35 3.Informal discussion You can also learn a lot from informal discussion with people after they have returned from a course. By chatting with a coach or mentor or by asking questions as you observe people putting their new skills and knowledge into practice.

36 4. Third-party reports Feedback from third-party can tell you:
Whether there was sufficient time to transfer the skills or knowledge to the participants How well the participants handled the learning situation Whether the course was too advanced for their abilities How well the program was structured and delivered from an administrative point of view.

37 Using feedback to improve learning program
Analyse all the feedback you receive, sort it into relevant categories and prepare some action plans to improve future learning program. Keep your team informed of results and explain how you will use the feedback. Constructive feedback helps you decide whether others would benefit from the same program. Negative feedback will direct your attention to areas of the program that need to be improved.

38 Assessing learning programs
Observation and informal discussion Demonstration Self-assessment Peer assessment Formal meetings

39 1.Observation and informal discussion
Observing the team as they go about their day-to-day activities is a simple and accurate means of measuring their level of competence. For example: if a team member has recently attended a course on organising and prioritising their workload, you should be able to see their improved planning abilities in the way: they approach their tasks; the way their workstation is organised; whether they use their time productively.

40 1.Observation and informal discussion
During an informal discussion you might discover that a team member has had no time to practice the newly learnt skills because they have been too busy attending to their daily tasks. You need to address this immediately. You might discuss issues in a designated timeslot.

41 2. Demonstration Asking team members to demonstrate their new skills and knowledge will quickly prove whether the skills or knowledge has been gained. For example: you might ask someone who has just been trained in preparing electronic presentation to develop a presentation for you.

42 3. Self-assessment Another approach to determine the effectiveness of learning program is to encourage the team member to monitor their own development and advise you only when issues require joint decision-making. Self-assessment tools encourage self-directed learning so participants can monitor their accomplishment of tasks.

43 4. Peer assessment You can approach the team and other colleagues who work with you to assess the skills of team members for an independent assessment of the person’s skills. They can use a checklist, observation, demonstration or they can answer question to indicate whether the skills have been gained and where they think improvement is needed.

44 5. Formal meetings Performance is also assessed at formal performance review sessions in which skills and achievements are measured against objectives and goals. This is an ideal time for the individual to discuss their progress and explain how the skills and knowledge they have learnt have helped them meet their targets and achieve the goals that were set.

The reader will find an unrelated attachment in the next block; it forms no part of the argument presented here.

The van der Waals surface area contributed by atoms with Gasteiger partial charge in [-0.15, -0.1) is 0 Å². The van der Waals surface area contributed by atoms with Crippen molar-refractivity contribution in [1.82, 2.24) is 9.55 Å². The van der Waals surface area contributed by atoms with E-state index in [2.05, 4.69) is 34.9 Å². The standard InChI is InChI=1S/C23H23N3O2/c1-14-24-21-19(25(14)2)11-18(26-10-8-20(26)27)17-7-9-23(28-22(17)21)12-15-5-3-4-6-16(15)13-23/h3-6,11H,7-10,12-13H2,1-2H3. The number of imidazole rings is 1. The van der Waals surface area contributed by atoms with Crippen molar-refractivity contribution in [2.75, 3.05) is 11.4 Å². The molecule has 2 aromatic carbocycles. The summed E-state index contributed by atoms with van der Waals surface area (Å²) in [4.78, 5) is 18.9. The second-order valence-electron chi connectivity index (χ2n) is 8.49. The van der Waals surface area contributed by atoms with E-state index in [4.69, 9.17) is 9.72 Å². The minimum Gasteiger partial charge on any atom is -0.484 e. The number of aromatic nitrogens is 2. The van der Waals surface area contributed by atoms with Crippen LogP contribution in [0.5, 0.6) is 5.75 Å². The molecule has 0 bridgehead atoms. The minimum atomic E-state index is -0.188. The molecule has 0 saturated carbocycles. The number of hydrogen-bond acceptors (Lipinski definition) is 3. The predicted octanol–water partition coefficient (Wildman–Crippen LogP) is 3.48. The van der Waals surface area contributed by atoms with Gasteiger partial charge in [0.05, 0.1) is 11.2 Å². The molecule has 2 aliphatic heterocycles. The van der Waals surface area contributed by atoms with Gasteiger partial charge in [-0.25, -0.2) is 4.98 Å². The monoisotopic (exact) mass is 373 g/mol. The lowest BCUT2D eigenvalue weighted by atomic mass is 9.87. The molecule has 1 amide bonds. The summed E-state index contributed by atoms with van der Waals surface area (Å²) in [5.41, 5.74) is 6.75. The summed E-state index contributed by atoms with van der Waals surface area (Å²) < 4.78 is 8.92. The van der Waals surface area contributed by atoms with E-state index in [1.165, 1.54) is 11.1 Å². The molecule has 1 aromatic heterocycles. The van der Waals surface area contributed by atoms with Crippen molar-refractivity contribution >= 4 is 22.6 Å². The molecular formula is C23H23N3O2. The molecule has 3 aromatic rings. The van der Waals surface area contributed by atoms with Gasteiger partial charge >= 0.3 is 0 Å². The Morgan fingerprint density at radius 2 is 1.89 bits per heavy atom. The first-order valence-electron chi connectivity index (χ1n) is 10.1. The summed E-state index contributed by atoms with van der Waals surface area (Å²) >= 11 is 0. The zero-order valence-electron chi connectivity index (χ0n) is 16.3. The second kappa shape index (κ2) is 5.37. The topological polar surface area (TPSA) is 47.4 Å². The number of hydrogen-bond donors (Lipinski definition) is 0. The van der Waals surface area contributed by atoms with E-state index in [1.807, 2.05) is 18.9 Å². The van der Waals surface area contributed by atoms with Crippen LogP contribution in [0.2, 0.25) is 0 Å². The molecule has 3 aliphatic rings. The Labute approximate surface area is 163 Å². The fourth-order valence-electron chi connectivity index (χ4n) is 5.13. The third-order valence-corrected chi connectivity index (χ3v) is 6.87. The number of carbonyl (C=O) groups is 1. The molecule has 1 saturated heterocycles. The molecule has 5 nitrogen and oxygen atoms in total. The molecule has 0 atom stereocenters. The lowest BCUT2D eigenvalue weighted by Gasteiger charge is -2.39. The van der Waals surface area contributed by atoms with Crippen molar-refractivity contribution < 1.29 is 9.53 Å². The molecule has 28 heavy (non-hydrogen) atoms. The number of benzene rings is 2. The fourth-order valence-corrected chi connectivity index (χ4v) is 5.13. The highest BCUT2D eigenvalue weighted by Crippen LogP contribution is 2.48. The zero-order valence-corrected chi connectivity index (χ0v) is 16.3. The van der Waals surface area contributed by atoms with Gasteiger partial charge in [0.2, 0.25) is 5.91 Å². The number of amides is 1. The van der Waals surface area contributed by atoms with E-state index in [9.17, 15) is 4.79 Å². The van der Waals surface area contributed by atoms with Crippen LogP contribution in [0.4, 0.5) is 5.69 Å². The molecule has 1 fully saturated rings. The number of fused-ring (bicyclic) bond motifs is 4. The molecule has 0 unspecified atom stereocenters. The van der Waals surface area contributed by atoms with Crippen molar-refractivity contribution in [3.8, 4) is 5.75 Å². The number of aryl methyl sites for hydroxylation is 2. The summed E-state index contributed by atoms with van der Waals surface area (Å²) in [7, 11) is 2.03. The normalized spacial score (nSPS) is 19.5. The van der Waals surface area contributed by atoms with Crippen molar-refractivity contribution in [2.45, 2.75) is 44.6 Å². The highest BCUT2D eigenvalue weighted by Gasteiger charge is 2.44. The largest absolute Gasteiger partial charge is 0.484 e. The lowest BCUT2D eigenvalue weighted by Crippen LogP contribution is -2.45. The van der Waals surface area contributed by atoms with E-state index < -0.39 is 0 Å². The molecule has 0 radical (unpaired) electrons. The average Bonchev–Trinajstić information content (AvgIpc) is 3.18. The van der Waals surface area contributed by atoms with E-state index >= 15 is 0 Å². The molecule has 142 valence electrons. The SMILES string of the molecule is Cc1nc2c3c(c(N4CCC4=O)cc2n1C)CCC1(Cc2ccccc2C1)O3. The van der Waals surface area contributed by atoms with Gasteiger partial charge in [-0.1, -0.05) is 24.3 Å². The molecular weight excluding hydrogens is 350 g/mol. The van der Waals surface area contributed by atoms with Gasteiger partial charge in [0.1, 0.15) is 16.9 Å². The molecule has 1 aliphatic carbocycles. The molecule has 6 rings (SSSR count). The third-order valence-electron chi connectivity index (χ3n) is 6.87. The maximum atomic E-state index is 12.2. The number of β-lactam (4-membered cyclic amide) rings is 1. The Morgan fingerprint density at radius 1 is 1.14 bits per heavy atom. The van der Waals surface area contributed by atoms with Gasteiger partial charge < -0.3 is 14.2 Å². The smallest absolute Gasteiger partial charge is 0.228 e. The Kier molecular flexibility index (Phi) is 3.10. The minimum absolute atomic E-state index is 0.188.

45 Recording learning outcomes
The ongoing recording of outcomes from learning and development programs may occur through: Copies of original training briefs, confirmations of enrolment. Feedback evaluation forms Meetings with individuals Formal performance appraisal reports You may need these record documents to clarify issues regarding your organisation’s learning program, the training accessed, employee qualifications and other points. Keeping records of progress is valuable for planning further training or identifying areas for future development.

46 Modifying learning plans
Organisational learning and development is an ongoing process. Comprehensive evaluations of learning programs, day-to-day observations of your team and regular performance discussion all help you identify where you may need to modify your learning plans.

47 Modifying learning plans
Ongoing changes such as changes in technology, management, organisational procedures and staff, need to be reviewed to determine extra learning needs. If a learning plan is modified, check the individual has altered their own plan to reflect the new arrangements. Keep a record of the changes. You may need to negotiate with the learner to adjust their plan.

48 Maintaining records of competency
Some examples of records: Information from performance appraisal Copies of certificates obtained from training sessions Copies of checklists that record skills. e.g. skills audit or training need analysis. Records of processes undertaken to recognise prior learning or current competency Copies of documents used in programs for formal qualifications Reports of evidence provided to verify competence.

49 Importance of keeping records
If achievements aren’t recorded, other supervisors or managers may have difficulty determining what type of training has been done. Whether an employee is competent in a particular area or not. Keeping record is to verify that training has taken place and the cost involved, in order to complete an end-of-financial year audit.